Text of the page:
13 Reasons Why: Rewinding the Tapes

There are different forms of death, and although we say we figuratively die, bereavement is too strong as it tastes as dark as coffee in a wake, yet as cold as the coffins purifying the dead. Heavy yet compelling—the Netflix series adaptation of the novel 13 Reasons Why written by Brian Yorkey and produced by Selena Gomez flips the other side of our emotional coin, addressing the details behind the suicide of 17-year-old high school student Hannah Baker and the reasons for her decision. Listen with your eyes and feel with your ears as we play the tapes in your mind.


Tape 1: Tapes

It was meant to be rewound, passed, and listened to. With its rolling tapes, words—or rather stories—are established, producing a sheer amount of  guilt, shame, and mystery. The tapes’ vitality draw the entire storyline to its unique core—reflecting profound vulnerability depicted by Hannah Baker from her seamless yet intricate waves of emotion. Her soothing, almost calm, voice crafts the tapes and its underlying grim. Hannah’s casual and cool delivery of the suicide tapes also makes for a somewhat disturbing depiction—especially considering that 13 Reasons Why is a coming-of-age story that deals with grave issues.


Tape 2: Plot

Although changes were made to adjust the story jumping from page to screen, the plot still manages to salvage the entanglement of the characters’ stories—despite the book being a lot simpler and shorter than the adaptation. Those who haven’t read the book will be slightly bewildered, even though spoilers have been rampant even way before its initial release.

With the sensitive atmosphere of the series, its approach to suicide, depression, and rape are noticeably complex and triggering—even more so in the visual level. Nevertheless, the producers see to it that the impact is universal, flicking open a new bulb of understanding, especially in the flagship of underrated and often misinterpreted societal issues.


Tape 3: Characters

Praise rains down on the actors that perfectly harmonize their take on the story. Katherine Langford as Hannah Baker is evocative, mastering the perfect blend of emotions and intensity diving the audiences into the roller-coaster series of relatability and, of course, dismantled and unrecognizable feelings. On the other hand, Dylan Minnette as Clay Jensen builds another presence for Clay himself. Bringing life in every episode, Dylan embodies the striking vision of Clay’s emotions through his flexible acting and clear character development. Extending more than just supporting characters, minor role actors shine bright as well for the show’s chemistry with a gleaming passion to deliver the message the show intends to give.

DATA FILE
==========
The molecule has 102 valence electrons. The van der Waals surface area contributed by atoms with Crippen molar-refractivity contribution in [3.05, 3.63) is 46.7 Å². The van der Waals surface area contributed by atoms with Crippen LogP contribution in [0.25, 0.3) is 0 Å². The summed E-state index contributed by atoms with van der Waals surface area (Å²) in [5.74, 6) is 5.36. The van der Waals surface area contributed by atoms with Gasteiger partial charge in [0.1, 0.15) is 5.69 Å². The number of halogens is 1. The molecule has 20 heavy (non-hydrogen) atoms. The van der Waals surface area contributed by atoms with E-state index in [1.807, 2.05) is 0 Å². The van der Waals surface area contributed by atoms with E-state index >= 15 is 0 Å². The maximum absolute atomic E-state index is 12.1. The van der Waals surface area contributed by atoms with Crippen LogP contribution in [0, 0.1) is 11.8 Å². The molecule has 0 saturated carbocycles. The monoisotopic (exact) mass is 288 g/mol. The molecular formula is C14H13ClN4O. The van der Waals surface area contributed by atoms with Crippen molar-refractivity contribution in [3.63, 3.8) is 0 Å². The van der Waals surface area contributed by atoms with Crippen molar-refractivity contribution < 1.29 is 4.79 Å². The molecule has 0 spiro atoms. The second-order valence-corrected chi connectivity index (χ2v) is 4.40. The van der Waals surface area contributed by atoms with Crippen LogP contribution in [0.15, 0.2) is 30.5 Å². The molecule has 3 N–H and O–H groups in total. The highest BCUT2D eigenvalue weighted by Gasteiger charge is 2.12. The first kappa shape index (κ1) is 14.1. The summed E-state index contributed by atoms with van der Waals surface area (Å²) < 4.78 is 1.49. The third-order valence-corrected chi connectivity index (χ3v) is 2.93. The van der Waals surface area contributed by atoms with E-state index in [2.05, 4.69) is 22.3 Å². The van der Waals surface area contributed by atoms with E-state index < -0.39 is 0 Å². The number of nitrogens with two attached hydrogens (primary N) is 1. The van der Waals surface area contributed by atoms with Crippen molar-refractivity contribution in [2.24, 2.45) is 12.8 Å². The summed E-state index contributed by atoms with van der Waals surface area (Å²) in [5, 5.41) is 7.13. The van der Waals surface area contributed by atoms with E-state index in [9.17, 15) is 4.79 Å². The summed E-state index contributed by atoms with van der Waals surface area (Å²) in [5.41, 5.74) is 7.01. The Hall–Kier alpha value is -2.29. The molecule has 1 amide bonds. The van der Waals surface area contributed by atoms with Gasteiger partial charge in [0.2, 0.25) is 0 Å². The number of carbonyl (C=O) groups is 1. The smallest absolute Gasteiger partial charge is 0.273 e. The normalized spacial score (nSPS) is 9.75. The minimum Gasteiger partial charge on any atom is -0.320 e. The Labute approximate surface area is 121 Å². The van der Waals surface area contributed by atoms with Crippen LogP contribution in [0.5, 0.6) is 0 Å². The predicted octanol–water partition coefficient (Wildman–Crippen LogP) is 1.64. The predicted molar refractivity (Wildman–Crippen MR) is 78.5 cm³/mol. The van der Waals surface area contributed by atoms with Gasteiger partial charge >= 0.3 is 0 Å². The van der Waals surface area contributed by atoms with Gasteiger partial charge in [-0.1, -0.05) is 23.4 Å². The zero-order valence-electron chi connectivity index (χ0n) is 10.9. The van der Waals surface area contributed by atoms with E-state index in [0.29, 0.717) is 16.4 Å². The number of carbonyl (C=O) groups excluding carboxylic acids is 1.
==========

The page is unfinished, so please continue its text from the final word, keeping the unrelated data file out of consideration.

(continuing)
Tape 4: Beyond the reasons

Apart from the twisted storyline revealing the hidden events behind Hannah’s death, the show addresses several sensitive issues—those we often tend to shy away from. Ranging from distinct perspectives, the snowball effect of each episode unveils pertinent issues that seek awareness in today’s society. An example of this is of how sexual assault and rape can bring shame on top of the pain, making it even harder for victims to speak out. The effect of cyberbullying also proves the isolating power that social media holds. Aside from this, the issue of slut shaming also takes center stage, as more and more young women are being treated as objects and not as human beings—as if what they choose to do with their bodies defines who they area as person. This is strongly seen from the lack of emotional education that most school systems have. Above all, the show presses on the importance of taking serious actions toward the warning signs and symptoms of suicidal tendencies.


Tape 5: Ending

If you’ve read the book, you’ve probably noticed how different the ending was from the series. The director and producers of the show were convinced that the series must end with how Hannah ends her life to justify the disturbing scenes of the show. The overall message that appeals to teenagers alike is to figure out why someone takes away their own life and how to prevent it from happening to others. As viewers carefully watch the disgrace and agony afflicted with the show, the truth is, most of us just ignore these reasons until we can’t look away from it anymore. Although the show itself has its share of flaws and imperfections, it can become a platform for us to understand the silent suffering we all often fail to notice—and in a lot of ways it already has.